Archive for July, 2013

The Dangers of 401(k) Loans

Wednesday, July 31st, 2013

This informative article by Emily Brandon from Money Retirement at US News provides some helpful facts about having a 401(k) loan and the dangers that may accompany doing so.

It’s sometimes necessary for workers to borrow money from their 401(k) plan to pay for an emergency expense. Retirement savers are generally permitted to borrow as much as 50 percent of their vested 401(k) balance up to $50,000. However, it’s best if you use a 401(k) loan only as a last resort. Here’s why you should be cautious about taking a 401(k) loan:

[Read: 10 Trendy 401(k) Plan Perks.]

You may not be able to borrow much. Most, but not all, 401(k) plans permit loans. When they are allowed, you can borrow $50,000 from your 401(k) plan if you have a vested account balance of $100,000 or more. If you have less than that, you can only borrow up to half of your account balance. For example, if your account balance is $40,000, the maximum amount you can borrow from the account is $20,000. The amount you are eligible to borrow is further reduced if you had an outstanding loan from a 401(k) plan in the previous 12 months.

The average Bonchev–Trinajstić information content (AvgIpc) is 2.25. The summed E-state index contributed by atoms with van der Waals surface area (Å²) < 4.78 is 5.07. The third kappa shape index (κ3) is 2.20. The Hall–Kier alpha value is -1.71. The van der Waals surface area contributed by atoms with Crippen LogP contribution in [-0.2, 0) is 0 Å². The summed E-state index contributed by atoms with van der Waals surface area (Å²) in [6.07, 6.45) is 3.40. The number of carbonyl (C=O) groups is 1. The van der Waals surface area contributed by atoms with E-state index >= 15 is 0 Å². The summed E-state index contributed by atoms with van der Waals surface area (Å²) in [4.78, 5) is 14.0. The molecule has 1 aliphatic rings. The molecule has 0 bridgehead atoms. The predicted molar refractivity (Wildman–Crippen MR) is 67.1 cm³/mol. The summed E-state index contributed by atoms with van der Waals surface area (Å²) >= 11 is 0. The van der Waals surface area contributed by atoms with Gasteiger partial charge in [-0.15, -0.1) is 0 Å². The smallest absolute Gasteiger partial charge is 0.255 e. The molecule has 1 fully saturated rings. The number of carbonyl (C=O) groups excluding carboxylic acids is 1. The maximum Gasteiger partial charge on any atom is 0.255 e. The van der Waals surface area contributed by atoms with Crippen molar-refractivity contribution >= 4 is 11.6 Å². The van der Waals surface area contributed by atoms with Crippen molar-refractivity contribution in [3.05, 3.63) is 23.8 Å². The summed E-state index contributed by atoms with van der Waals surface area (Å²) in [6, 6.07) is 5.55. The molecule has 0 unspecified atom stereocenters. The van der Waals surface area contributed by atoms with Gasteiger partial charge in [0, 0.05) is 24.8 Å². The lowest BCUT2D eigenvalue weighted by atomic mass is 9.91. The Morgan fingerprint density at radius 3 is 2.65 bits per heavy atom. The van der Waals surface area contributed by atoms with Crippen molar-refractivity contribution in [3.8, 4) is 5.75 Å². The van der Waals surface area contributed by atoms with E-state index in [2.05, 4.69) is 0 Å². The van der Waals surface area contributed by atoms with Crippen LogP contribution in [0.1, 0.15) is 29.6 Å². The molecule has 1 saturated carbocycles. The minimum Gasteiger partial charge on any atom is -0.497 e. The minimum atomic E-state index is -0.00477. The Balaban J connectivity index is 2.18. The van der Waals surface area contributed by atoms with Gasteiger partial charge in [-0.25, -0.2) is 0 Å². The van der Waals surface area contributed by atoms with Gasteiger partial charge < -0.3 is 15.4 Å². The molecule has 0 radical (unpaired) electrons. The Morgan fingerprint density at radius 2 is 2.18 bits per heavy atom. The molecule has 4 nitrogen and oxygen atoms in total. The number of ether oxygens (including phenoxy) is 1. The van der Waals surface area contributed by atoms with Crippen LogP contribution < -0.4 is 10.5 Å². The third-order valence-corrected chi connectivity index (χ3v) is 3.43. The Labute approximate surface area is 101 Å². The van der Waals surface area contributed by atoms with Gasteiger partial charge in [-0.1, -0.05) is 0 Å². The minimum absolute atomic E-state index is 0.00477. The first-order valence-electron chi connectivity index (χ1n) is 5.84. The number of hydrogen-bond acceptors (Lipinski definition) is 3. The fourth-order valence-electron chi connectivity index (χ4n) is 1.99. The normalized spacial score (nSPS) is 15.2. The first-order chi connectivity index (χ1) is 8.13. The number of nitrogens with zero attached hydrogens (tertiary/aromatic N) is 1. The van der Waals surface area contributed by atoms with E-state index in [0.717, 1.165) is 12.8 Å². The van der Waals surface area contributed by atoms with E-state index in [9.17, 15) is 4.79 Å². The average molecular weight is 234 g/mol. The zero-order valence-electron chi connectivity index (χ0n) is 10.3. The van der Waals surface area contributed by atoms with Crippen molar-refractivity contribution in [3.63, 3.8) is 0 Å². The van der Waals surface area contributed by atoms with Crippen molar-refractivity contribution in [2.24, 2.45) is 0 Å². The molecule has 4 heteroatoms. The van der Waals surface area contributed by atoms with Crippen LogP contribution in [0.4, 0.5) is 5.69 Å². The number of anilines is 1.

Most people borrow a small amount from their 401(k) plan. Fidelity says 10.6 percent of their 12.3 million retirement plan participants took out a new loan in the past year, borrowing an average of $9,000, and 22 percent have outstanding loans. The 18 percent of Vanguard 401(k) participants who had an outstanding loan in 2012 also owed an average of $9,000. (more…)

Retirement accounts: Are you contributing the max?

Tuesday, July 30th, 2013

Ray Martin of CBS News, explains how to contribute the maximum to your retirement or tax-advantaged savings account.

(MoneyWatch) People often ask how much they can contribute to an IRA, 401(k) or other type of retirement or tax-advantaged savings account.

Since we’ve arrived halfway through the year, now is a good time check your year-to-date contributions to see if you are on track to contribute the maximum allowed to your retirement accounts.

If you want to contribute the maximum to your tax-advantaged accounts, you need to know the limits for 2013. Since the annual contribution amount varies by account type and age, here’s some information to help you keep it all straight:

401(k), 403(b) and 457 plans

The annual limit on contributions for 2013 is $17,500. Also, if you are age 50 or older this year, you can also make additional contributions into these and other tax-advantaged savings plans and accounts. If you fall into this category, you can contribute an additional $5,500, for a total annual contribution of $23,000.

Self-employed 401(k) plan